The corner tunnel and arch constructed out of individual sandstone blocks with view of Biddulph's factory rubbish chute.

The tunnels are in an area to the east of the Liverpool Metropolitan Cathedral in a rectangle bordered by Mason Street, Grinfield Street, Smithdown Lane and Paddington. Their full extent is not known and many of them are still blocked by rubble. They vary in size from the "banqueting hall", which is about 70 feet (21 m) long, between 20 feet (6 m) and 25 feet (8 m) wide and 20 feet (6 m) high, while the smaller tunnels are 4 feet (1 m) wide and 6 feet (2 m) high.[10][11] Still larger excavations, such as the vaulted "Great Tunnel" seen by James Stonehouse and Charles Hand[12] and noted on the Army surveys, have yet to be located.

Purpose of the tunnels

The reasons for building the tunnels have been widely discussed. According to Stonehouse, Williamson was secretive about his motives, leading to a great deal of speculative local folklore. On hearing that Stonehouse planned to publish his research on Williamson's excavations, Williamson's friend the artist Cornelius Henderson threatened to sue Stonehouse both for libel and trespass, leading to the paper's suppression for some years.[13]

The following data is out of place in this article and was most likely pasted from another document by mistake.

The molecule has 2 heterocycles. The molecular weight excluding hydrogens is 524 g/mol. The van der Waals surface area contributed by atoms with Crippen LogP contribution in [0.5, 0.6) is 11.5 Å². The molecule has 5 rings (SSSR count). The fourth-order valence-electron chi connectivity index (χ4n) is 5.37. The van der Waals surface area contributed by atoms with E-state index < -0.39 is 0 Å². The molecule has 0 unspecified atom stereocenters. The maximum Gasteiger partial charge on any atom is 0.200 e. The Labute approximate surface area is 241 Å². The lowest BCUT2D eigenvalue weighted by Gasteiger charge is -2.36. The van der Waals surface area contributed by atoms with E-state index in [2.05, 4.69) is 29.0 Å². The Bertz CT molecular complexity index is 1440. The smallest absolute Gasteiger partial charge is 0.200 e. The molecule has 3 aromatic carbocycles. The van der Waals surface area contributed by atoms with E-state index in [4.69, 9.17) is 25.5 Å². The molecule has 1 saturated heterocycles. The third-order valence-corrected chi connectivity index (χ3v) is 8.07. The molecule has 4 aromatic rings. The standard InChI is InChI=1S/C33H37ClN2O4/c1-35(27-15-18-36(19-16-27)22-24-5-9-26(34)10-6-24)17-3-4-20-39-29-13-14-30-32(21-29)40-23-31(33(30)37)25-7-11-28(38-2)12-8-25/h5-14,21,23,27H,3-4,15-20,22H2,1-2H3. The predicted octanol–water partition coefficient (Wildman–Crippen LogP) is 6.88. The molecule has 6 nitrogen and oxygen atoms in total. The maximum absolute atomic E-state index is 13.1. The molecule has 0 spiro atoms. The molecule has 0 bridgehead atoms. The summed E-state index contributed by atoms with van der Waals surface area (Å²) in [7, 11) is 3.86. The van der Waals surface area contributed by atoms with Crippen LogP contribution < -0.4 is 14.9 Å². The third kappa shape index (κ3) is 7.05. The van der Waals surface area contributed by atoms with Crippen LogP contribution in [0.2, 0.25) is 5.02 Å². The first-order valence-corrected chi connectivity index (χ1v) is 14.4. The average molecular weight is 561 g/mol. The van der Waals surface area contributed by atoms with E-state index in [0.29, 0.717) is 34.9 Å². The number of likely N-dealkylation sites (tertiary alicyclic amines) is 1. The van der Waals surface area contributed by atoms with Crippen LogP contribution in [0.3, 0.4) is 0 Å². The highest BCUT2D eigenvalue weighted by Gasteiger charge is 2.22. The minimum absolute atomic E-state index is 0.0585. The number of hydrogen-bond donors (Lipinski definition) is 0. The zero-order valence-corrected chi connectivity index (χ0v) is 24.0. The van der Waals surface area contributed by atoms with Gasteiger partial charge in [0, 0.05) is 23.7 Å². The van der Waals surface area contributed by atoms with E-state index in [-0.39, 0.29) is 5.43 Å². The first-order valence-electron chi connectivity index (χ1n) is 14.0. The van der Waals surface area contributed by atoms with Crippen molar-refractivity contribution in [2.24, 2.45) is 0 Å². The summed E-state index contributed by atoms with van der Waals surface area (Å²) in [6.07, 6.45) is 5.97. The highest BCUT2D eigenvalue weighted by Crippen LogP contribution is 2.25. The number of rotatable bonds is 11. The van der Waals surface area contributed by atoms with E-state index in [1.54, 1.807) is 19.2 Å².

The most commonly related story is that they were a philanthropic endeavour: Williamson's own explanation was reputed to be that his workers "all received a weekly wage and were thus enabled to enjoy the blessing of charity without the attendant curse of stifled self respect", his prime motive being "the employment of the poor".[14] Another suggestion was that he was a member of an extremist religious sect fearing that the end of the world was near and that the tunnels were built to provide refuge for himself and his friends:[15] however there is no evidence for this interpretation, which originated with a casual suggestion made on a television programme, and Williamson was a practising member of the Church of England.[16] Stonehouse and Hand both felt the excavations were simply the largely purposeless folly of an eccentric man: however while Stonehouse called the works "stupendously useless", Hand concluded that Williamson's philanthropic purpose was a noble one and felt he "should have been both pleased and proud to have known him".[17] Many of Williamson's workers were said to have later found employment in railway construction with the skills they had learned.